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Meeting baby for the first time

(70 Posts)
Cnmorgan13 Thu 04-Feb-16 13:45:17

I'm 35 weeks with my first and using some holidays before proper maternity kicks in. So just waiting for little one to arrive. Just wanted to know what your experiences were when you met your baby for the first time. Is it true that you 'fall in love' instantly or does it take some time. Is it the same for your partners/husbands to?
I'm quite an emotional person and I'm hoping for the whoosh of emotion, and telling myself not to be too disheartened if it doesn't happen right away.

megletthesecond Thu 04-Feb-16 13:52:30

It may happen it may not. Don't worry if it doesn't happen though. I was just thrilled we were both alive and in one piece. (EMCS for my first and planned cs for my second which I had got myself into a tizzy about).

Peppapigallowsmetoshower Thu 04-Feb-16 13:58:28

I felt awe. And wonder and overwhelmed and immediately highly protective and relieved that he was alive and in my arms.

I don't understand when people talk about that moment of love. I felt when I was pregnant I fell in love with him and cherished and adored him and when he was out, it just made sense, here he is with me as he's always been. It was a continuation rather than a beginning for me. It's obviously highly personal and it's incredibly hard to describe!

AWhistlingWoman Thu 04-Feb-16 14:01:08

Proper WHOOSH of emotion and love every time. I have had four children and still cannot begin to describe how I felt the moment I saw each of them. Sometimes not in quite ideal circumstances!

But if it doesn't happen, please don't worry or feel disheartened. It may take time and that is just fine. I worried about it before I had my twins, then worried I wouldn't feel the same way about my subsequent babies! You just never know how it will go or how you will feel until you are there. Hope it all goes wonderfully.

AWhistlingWoman Thu 04-Feb-16 14:04:07

That interesting peppa I've had complicated pregnancies ever time and I think that part of me doesn't want to get attached until the baby is actually here and safe. Then the deluge!

keely79 Thu 04-Feb-16 14:05:15

I think I was so tired after labour that I was a bit groggy - I just remember being extremely hungry as I was nil by mouth for the whole thing in case I needed a C-section (DD was quite a large baby). Once I'd eaten, I just took a deep breath of baby head and was head over heels. DH fell immediately in love as soon as he held her (he cut the cord) and burst into tears. Quite a sight - big 6ft plus prop weeping his head off.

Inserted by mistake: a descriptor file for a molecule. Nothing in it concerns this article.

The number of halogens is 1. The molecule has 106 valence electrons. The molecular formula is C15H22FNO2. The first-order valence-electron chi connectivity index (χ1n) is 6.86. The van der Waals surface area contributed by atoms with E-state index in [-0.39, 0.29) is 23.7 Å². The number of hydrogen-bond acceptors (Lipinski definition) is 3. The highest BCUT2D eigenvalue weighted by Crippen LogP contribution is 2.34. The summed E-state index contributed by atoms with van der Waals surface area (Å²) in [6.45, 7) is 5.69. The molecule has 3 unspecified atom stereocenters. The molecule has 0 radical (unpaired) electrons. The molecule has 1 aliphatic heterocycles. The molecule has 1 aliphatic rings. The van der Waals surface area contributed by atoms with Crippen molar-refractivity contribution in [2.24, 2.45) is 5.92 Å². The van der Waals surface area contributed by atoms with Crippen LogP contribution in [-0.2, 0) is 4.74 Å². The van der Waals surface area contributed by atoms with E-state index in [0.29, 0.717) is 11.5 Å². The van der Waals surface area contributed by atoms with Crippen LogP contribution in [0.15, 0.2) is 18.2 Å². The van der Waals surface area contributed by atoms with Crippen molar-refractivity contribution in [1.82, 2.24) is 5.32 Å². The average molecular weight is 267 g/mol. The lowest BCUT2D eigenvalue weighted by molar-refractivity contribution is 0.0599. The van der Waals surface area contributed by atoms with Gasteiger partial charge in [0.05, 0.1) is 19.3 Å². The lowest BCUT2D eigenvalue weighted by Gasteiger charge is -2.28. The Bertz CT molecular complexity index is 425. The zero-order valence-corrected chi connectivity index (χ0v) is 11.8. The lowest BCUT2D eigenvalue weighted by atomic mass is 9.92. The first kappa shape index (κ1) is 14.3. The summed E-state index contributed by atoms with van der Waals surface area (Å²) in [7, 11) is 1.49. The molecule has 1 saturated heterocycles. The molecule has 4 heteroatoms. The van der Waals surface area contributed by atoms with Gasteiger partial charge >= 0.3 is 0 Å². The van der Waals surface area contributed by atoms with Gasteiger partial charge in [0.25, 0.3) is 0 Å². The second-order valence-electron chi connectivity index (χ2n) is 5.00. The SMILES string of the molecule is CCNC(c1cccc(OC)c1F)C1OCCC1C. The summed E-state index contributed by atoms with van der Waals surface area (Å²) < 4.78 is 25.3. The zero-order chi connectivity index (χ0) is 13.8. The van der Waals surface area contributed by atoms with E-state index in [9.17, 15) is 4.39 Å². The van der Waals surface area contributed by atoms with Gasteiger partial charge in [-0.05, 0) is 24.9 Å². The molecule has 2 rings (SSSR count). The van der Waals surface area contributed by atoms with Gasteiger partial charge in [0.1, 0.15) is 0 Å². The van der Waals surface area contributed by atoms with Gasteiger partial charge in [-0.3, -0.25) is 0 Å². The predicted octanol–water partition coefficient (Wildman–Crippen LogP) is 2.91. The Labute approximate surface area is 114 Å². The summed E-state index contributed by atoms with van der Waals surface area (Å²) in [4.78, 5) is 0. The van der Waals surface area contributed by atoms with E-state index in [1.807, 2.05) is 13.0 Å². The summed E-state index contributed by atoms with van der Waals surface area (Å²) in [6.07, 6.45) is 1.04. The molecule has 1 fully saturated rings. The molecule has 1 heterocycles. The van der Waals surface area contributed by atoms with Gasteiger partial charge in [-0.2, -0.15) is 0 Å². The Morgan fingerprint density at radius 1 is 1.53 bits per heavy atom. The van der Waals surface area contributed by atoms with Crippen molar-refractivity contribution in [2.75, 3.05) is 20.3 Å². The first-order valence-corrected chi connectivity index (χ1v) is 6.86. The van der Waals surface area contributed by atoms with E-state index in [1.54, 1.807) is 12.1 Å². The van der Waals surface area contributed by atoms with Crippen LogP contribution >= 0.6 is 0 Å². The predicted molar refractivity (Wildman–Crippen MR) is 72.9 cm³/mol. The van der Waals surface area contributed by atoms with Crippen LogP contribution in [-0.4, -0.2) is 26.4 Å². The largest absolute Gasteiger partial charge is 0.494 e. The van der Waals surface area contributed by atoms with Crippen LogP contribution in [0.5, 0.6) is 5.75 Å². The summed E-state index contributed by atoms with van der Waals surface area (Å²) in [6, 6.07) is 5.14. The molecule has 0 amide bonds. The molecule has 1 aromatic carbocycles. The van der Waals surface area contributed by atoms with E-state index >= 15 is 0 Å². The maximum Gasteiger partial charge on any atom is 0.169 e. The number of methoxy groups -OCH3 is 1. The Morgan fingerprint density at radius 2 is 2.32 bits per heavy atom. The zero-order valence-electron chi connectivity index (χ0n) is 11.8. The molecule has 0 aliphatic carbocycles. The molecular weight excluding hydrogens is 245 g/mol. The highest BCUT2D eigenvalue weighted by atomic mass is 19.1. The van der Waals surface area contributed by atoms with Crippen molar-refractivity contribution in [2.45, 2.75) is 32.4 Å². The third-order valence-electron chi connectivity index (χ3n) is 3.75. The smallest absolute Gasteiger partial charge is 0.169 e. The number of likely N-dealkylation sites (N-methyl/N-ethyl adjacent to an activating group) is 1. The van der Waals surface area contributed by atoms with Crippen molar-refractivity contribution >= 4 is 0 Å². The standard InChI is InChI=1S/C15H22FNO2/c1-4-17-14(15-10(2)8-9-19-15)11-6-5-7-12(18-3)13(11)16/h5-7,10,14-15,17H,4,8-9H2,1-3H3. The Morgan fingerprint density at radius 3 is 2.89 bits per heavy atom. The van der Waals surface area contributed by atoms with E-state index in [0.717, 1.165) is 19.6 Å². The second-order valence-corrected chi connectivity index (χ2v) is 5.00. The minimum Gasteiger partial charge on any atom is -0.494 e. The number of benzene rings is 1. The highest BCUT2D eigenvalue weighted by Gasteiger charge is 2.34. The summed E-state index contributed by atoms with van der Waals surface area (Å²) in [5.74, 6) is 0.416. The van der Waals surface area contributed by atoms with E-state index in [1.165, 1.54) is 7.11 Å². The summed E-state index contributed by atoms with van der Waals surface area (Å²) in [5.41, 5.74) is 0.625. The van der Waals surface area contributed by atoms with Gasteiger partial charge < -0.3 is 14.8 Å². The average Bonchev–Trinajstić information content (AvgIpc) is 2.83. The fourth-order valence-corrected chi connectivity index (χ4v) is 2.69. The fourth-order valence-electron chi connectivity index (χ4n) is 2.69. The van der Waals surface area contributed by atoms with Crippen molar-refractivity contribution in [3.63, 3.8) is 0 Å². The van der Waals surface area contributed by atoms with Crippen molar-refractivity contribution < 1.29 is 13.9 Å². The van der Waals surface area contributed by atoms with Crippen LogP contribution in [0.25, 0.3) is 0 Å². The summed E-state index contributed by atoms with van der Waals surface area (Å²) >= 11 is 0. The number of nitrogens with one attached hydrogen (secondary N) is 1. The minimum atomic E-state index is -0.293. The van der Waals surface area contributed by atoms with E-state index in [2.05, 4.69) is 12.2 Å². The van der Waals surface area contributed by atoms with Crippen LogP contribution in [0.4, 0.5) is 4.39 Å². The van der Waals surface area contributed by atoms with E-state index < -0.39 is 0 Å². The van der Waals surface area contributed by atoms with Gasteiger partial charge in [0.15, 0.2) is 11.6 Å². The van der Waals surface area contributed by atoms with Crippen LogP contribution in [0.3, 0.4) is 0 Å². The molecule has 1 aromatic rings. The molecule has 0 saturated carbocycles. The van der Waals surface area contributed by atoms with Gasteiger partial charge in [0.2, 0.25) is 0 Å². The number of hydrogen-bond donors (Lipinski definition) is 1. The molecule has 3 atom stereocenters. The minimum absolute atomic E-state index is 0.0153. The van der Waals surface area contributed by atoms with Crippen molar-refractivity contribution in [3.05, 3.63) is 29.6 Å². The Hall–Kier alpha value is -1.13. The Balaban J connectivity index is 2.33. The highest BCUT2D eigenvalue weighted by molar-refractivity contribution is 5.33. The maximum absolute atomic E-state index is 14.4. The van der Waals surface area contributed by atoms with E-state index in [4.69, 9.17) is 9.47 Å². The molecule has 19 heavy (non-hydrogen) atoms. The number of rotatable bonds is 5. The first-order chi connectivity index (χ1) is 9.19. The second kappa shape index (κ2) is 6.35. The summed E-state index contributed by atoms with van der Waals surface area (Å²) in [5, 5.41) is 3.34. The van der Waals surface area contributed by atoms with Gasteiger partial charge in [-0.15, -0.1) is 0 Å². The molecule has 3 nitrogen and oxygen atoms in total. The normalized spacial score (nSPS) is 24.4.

JeanGenie23 Thu 04-Feb-16 14:09:17

I didn't have a sudden wave of love, I was exhausted, a bit confused about what the hell had just happened to my body, and just wanted to go home.

It was about three or four days later when I was sitting at home by myself with her and I thought yes this is just the most wonderful feeling.

Nodney Thu 04-Feb-16 14:10:45

When I had DS 1 I just remember thinking he looked like a rabbit! The love just grew over the months, it took a while. I loved him when he was born, of course, but I totally fell in love with him over a period of time. Not the instant rush that everyone in the media goes on about. I thought there was something wrong with me! Now when DS2 was born 4 years later, I had a massive rush of love for him. I couldn't let him out of my sight. When DS3 was born 2 years after that, I had a similar rush of love, but not quite as strong as DS2. But if course, I love them all just the same and have a lovely bond with all 3. So OP, please don't worry, whatever way it goes for you, the love will be there. Best wishes for the birth!

UmbongoUnchained Thu 04-Feb-16 14:12:45

I didn't bond with my baby till she was about 9 months

SparklyTinselTits Thu 04-Feb-16 14:13:37

In the minutes after DD was born, I don't think love was what I immediately felt, I think it was awe and amazement!
I remember looking at DD and being completely amazed that DH and I had made her from nothing! This whole, complete, tiny human had been a weird kicky feeling in my belly a minute ago, now she was a real person!

Jw35 Thu 04-Feb-16 14:17:34

I'm also an emotional person and was looking forward to it too with my first baby. Unfortunately I ended up having an emcs and the first time I saw her she was all wrapped up in a blanket. It really effected me at the time. 2nd baby I had a planned section and asked to see her naked. For some reason it made all the difference! I felt a rush of love immediately where's with my first it took longer. Whatever though there's no feeling like it (in both my experiences)!

WhatTheActualFugg Thu 04-Feb-16 14:19:28

I had two quite complicated labours. One ECS and another ECS 12 weeks early. A 'whoosh' of love isn't anything I felt. But I wouldn't say I had trouble bonding or anything like that. My maternal instincts certainly kicked in straight away. But it was very much going through the motions, doing what had to be done. I loved them both, yes. Adored them in fact. But it was not quite the same as a few months down the line when we were quietly staring in to each other's eyes in the middle of the night.

magpie17 Thu 04-Feb-16 14:20:16

I couldn't believe it. I mean I literally couldn't believe I had a baby, it was weird. I mean, I knew I was going to have a baby obviously but I was so shocked when he actually arrived.

The whole thing was very overwhelming and I felt lots of things, including love, but I don't think I really felt 'connected' to him til much later. I had pregnancy anxiety and had detached myself quite a lot from the 'baby' while I was pregnant and I think this had an impact. I remember feeling at first like I had a new 'pet' or something, as bad as that sounds, because you meet all their needs but don't get an awful lot back initially.

It was a couple of weeks before I really felt that rush of love and when it came I sat and cried my eyes out! Don't worry if it doesn't happen straight away, sometimes it takes time to get to know each other. He's 6m now and my very best friend but it took a while for us to bond I think.